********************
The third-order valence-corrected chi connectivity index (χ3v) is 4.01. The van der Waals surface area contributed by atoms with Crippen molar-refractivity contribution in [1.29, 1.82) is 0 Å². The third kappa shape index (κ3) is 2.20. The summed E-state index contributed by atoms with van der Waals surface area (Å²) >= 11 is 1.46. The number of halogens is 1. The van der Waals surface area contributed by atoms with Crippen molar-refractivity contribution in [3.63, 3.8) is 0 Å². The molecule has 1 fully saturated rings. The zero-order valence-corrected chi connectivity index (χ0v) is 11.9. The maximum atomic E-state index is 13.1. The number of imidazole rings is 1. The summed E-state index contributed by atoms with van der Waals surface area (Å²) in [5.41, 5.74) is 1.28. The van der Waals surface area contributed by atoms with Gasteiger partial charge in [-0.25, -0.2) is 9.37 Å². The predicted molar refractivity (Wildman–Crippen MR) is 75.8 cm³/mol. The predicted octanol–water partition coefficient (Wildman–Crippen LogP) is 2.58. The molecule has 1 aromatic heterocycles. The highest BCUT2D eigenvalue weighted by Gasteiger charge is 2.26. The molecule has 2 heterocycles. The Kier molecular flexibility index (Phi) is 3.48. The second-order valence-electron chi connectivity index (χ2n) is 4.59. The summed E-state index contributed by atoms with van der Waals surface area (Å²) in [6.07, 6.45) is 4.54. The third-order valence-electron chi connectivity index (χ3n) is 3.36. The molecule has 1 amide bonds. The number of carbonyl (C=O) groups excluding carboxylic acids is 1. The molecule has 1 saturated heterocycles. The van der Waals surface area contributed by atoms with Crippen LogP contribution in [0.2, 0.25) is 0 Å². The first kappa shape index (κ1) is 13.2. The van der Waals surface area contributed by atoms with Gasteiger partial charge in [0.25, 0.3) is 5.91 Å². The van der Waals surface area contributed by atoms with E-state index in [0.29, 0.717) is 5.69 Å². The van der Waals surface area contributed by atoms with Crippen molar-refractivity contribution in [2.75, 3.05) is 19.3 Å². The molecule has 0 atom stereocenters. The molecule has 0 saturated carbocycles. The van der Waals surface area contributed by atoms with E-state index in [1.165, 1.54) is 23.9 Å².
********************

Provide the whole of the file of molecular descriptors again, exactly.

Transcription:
The third-order valence-corrected chi connectivity index (χ3v) is 4.01. The van der Waals surface area contributed by atoms with Crippen molar-refractivity contribution in [1.29, 1.82) is 0 Å². The third kappa shape index (κ3) is 2.20. The summed E-state index contributed by atoms with van der Waals surface area (Å²) >= 11 is 1.46. The number of halogens is 1. The van der Waals surface area contributed by atoms with Crippen molar-refractivity contribution in [3.63, 3.8) is 0 Å². The molecule has 1 fully saturated rings. The zero-order valence-corrected chi connectivity index (χ0v) is 11.9. The maximum atomic E-state index is 13.1. The number of imidazole rings is 1. The summed E-state index contributed by atoms with van der Waals surface area (Å²) in [5.41, 5.74) is 1.28. The van der Waals surface area contributed by atoms with Gasteiger partial charge in [-0.25, -0.2) is 9.37 Å². The predicted molar refractivity (Wildman–Crippen MR) is 75.8 cm³/mol. The predicted octanol–water partition coefficient (Wildman–Crippen LogP) is 2.58. The molecule has 1 aromatic heterocycles. The highest BCUT2D eigenvalue weighted by Gasteiger charge is 2.26. The molecule has 2 heterocycles. The Kier molecular flexibility index (Phi) is 3.48. The second-order valence-electron chi connectivity index (χ2n) is 4.59. The summed E-state index contributed by atoms with van der Waals surface area (Å²) in [6.07, 6.45) is 4.54. The third-order valence-electron chi connectivity index (χ3n) is 3.36. The molecule has 1 amide bonds. The number of carbonyl (C=O) groups excluding carboxylic acids is 1. The molecule has 1 saturated heterocycles. The van der Waals surface area contributed by atoms with Crippen LogP contribution in [0.2, 0.25) is 0 Å². The first kappa shape index (κ1) is 13.2. The van der Waals surface area contributed by atoms with Gasteiger partial charge in [0.25, 0.3) is 5.91 Å². The van der Waals surface area contributed by atoms with E-state index in [0.29, 0.717) is 5.69 Å². The van der Waals surface area contributed by atoms with Crippen molar-refractivity contribution in [2.75, 3.05) is 19.3 Å². The molecule has 0 atom stereocenters. The molecule has 0 saturated carbocycles. The van der Waals surface area contributed by atoms with E-state index in [1.165, 1.54) is 23.9 Å².